3) In 2017, a 184-page booklet of summer readings was assembled for rising 4th Year DMP students. Once assembled, we found we had to pay for the duplication ourselves, as Arts Admin technically has no official control over the DMP process. We could not require student purchases. This booklet is envisioned as the first of possibly several such publications, none of which we can force prospective readers to acquire. For example, another one might address faculty who agree to advise our DMP students as they create Interdisciplinary (or Transdisciplinary) projects and theses. The cost of having these printed is estimated to total $500.00. (Experience has shown that making such material available only online reduces its chance of actually being read without academic requirement.)

The impact of this proposal will be targeted on helping develop the Arts Admin curriculum itself. Our goal is enriching the experience of those who have invested the most in their undergraduate experiences in Arts Administration.

Community impact from both Writer House and Connaughton Galleries is significant in terms of items sold and attendance at Opening Receptions, but metrics are unknown at this point as neither have been carefully maintained. Simply reporting to Council about the impact of this grant a year from now will inspire better record-keeping. Impacts from different DMP projects vary, but some have in the past staged public events with upwards of hundreds of people in attendance. The reading packet part of this proposal would be more internal to UVA.

Writer House is a stand-alone community institution. It participates in First Friday gallery events in Charlottesville. A more robust tie with Arts Administration at UVA could produce substantial profile enhancement. The Connaughton Gallery at McIntire is gaining wider regional recognition, if not yet national attention. Yet one could note that the underlying Arts Admin curriculum which these proposed initiatives are a part has earned a reputation both nationally and internationally. This can be indicated in three ways: our alumnae spreading across the country and around the globe continue to thrive. Two recent professional conferences have chosen to invite talks on our approach, one in Philadelphia and one in Edinburgh, UK. And written endorsement comes from Ellen Rosewall, former President of the Association of Arts Administration Educators (AAAE): “Bottom line, I know of no other programs doing all of these things, although I’ve encountered some who are experimenting with some of the philosophies you mention. I think your program could be an exciting look into the future – not only of Arts Administration Education but of higher education in general.”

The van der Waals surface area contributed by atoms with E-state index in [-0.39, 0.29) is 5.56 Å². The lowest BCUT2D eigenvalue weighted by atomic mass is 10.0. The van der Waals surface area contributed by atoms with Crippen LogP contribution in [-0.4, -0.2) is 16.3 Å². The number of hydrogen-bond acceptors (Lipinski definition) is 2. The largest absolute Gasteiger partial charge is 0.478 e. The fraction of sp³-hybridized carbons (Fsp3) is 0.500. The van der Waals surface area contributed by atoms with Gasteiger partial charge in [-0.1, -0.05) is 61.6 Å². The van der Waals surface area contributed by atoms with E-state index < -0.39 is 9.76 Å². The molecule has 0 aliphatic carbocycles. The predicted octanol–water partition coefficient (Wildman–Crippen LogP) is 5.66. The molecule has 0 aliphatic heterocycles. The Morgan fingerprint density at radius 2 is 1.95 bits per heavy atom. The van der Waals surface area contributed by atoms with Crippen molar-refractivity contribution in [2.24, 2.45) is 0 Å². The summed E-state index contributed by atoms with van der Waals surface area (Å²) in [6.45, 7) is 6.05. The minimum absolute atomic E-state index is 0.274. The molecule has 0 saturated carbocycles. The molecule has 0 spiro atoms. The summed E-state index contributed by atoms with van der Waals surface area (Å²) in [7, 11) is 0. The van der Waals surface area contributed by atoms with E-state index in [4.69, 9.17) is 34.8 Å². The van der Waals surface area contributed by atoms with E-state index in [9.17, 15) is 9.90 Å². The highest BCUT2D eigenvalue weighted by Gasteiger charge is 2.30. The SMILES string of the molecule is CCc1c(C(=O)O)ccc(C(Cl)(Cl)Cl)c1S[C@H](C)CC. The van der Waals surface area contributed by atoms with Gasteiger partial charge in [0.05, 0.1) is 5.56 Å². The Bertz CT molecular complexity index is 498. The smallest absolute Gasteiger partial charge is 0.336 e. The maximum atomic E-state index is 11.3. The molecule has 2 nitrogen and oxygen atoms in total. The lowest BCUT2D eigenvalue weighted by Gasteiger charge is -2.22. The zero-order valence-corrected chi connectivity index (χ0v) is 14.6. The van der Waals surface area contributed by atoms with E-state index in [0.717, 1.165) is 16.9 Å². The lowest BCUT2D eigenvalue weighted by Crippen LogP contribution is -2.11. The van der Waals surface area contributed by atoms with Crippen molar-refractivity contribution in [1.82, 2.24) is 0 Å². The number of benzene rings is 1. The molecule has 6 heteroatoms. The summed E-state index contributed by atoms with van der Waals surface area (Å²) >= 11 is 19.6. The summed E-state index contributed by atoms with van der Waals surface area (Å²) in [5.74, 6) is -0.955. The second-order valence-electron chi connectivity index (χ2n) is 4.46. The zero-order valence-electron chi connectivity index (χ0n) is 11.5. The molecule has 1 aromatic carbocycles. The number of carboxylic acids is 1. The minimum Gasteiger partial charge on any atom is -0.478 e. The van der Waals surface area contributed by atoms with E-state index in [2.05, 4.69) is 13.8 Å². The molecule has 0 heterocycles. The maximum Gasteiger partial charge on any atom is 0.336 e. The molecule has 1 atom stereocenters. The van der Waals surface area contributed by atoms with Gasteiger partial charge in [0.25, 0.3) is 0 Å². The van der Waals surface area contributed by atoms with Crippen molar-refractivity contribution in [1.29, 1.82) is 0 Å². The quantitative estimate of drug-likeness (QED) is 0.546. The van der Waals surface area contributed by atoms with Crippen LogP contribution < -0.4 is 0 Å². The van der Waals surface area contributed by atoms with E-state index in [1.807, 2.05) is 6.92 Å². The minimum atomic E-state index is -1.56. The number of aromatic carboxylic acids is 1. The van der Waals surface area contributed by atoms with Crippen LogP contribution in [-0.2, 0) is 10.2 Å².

The goal of all three portions of this proposal is to add substance to existing programs. Metrics which could be applied in reporting include attendance at gallery openings; enhanced number of copies of a student Zine published for a DMP; copies of in-house publications made available to Arts Admin students or others

The Arts Council provides advocacy, advice, and support in the Arts at the University of Virginia. It strives to develop and strengthen the bonds of interest and participation among the Arts Departments, their associated programs,  and their alumni and friends; to advocate on their behalf; to advise and assist with communications; and to help raise funds in support of academic programs, facilities, and special events. Among its multitude of arts advocacy efforts, the Council awards annual Arts Council Grants. These grants have, and continue to play an instrumental role in a number of  residencies, workshops, project and research-based endeavors proposed across Arts Grounds annually. This series of articles will highlight each funded project and serve to inform the UVA community of their unique timelines, progress and outcome reports.